The door was open, and not looking at the windows she walked in to the temple. It was cold, colder than outside. Torches mounted on the wall all around illuminated the hall that she entered. At the other side of the hall was a podium toward which lead a straight pathway in-between rows of pews. From above a seemingly endless levels of balconies looked down stacked on one another, rising to what seemed to be infinite heights.
      She looked around in the ground level. As the flames danced, and she caught a glimpse of the murals, Ana instantly averted her gaze to see only the ground. What fragment she saw was blood, orgiastic mass murder and demonic laughter in the haze of violence and war. She walked past the pews and saw that there were pieces of paper carefully placed in a row, one after another for every guest. She took one and examined its contents.
      “Election for President of Mankind,” said the title and below it Ana read “This vote entitles a producer to have a chance in using the political means to wealth.”
      Feeling disgust, she crumpled and threw away the paper.
      She heard, coming from somewhere near the podium the sound of faint, weak weeping. She hurried towards the source to find in a room at the far right end of the hall a little child huddled into a corner, facing the wall kneeling, sobbing.
      “Hey,” Ana said softly, almost whispering. “Hey, what’s wrong?”
      The boy turned silent. He started to raise his head to look towards the girl but quickly turned back towards the corner.
      “Who are you?” he said, sniffing.
      “I came here to find you and help you. Did someone hurt you?” she asked, slowly approaching the boy.
      “N-no,” he stuttered.
      “Why are you in the corner?”
      “She said that it is for my own good,” the boy sobbed and the volatile dream began manifesting his thoughts. The simulation shown the spectral memories that entrapped the boy in this haunted house; a family dinner started to unfold before Ana Mionar’s eyes.
      “Stop playing with the food,” the ghastly mother of the child warned the kid who looked up, apologized and ate a forkful of rice. He was not hungry anymore but he was not allowed to get up until he ate it all so he struggled, taking small bites, rearranging the food to look as if he was almost done, raising the food up with fortitude and steeled heart only to see that he could not swallow it again and watching it fall back to the plate.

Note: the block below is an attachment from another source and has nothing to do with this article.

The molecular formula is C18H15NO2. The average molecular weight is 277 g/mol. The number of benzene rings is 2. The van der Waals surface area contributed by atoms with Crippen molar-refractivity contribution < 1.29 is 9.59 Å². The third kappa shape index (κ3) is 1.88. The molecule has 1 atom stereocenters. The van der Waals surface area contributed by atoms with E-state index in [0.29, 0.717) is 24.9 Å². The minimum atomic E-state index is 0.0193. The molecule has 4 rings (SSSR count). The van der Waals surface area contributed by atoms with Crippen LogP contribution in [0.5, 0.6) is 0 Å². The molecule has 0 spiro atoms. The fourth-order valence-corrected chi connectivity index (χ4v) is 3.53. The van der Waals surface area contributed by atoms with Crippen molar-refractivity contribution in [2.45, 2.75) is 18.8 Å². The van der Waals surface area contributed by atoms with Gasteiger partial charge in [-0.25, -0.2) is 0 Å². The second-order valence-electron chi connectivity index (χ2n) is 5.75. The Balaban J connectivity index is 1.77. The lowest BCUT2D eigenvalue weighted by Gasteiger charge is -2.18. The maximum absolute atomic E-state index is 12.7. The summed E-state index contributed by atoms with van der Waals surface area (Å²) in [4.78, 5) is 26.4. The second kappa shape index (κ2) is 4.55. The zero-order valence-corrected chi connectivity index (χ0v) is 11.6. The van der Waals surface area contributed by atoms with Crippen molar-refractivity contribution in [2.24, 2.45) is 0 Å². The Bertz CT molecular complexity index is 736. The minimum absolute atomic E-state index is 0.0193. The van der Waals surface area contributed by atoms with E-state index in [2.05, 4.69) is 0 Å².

Watching the struggle, the furious, narcissistic rage of his mother erupted.
      “I told you not to play with the food,” she screamed. “This is my house and you are eating my food so you will do as you are told,” she screamed standing up, walking towards his son. Ana, shocked as she watched the child abuse, without thinking jumped in front of the mother to intervene but the illusion just walked past her. The mother took the plate and smashed it into the wall.
      She grabbed the boy by his shirt and dragged him to the corner, screaming: “You’ll stay here until I let you to go, you understand?”
      The illusion disappeared, leaving only the sobbing child behind.
      “Hey,” Ana said to him, “it’s all right, you can leave.” She kneeled down next to him, offering him her hand. “Come,” she said in a warm tone, “we’re getting out.”
      The boy shook his head.
      “Why?” Ana asked.
      “Mom always said it is for my own good and I’ll learn from this,” the boy answered in a sad tone.
      “You think this is for your own good?”
      “Mhm,” he sniffed.
      “I’m so sorry you were hurt. I’m sorry nobody was there to stop your mom or protect you but what she did to you was wrong. Imagine a policeman coming up to your mom and forcing her to eat, and if she wouldn’t, he would throw her into the corner or into a cage. Do you think it would be for the good of your mom?”
      “No, I wouldn’t,” he responded.
      “Then it could not possibly be good for you either, right? I mean, it is only you who can tell such things as when you are not hungry anymore, but your mom pretends to think that she knows. But how could she possibly know, right?”
      The boy nodded.
      “And weren’t you told that you shouldn’t hurt others? How would your mom react if you would do that with a friend of yours at lunch? Look. You don’t have to sit here in the corner alone. You did nothing wrong. And nobody has the right to punish you for anything as long as you didn’t hurt anyone else, remember that. There are evil people out there who won’t let you live a peaceful life and yes, sometimes those evil people are your mom and dad, and you are just a victim accidentally born there. But there is a world out there who can help you and you don’t have to cry alone here, okay? I’m here to help.”
      Ana extended her hand to the boy and he grabbed it. He got up, and they walked out of the room talking, the girl listening to the experiences of the boy, he slowly opening up about his pains and thoughts. As they walked past the door Ana heard a faint, scratching sound coming from another room; she listened, but decided to investigate after the boy was escorted into safety and peace. They walked out of the temple. Ana didn’t brought up the fact that it was a dream, and the boy didn’t seem to notice or care. He took for granted and felt secure in the world that looked eerie and dark to the waking observer.
      “It was after all,” Ana thought, “the projection of his unconscious, of course he didn’t object.”
      A cab arrived. Ana paid attention to choose a driver with the highest reputation. The car stopped in front of the two awaiting at the sign saying “do not enter,” and “area enclosed,” the boy got into the car as he have agreed to her. Ana paid and told the driver to get him safely to St. Peter's Square, where he shall attend the meditation and meet with Ana Mionar again afterwards.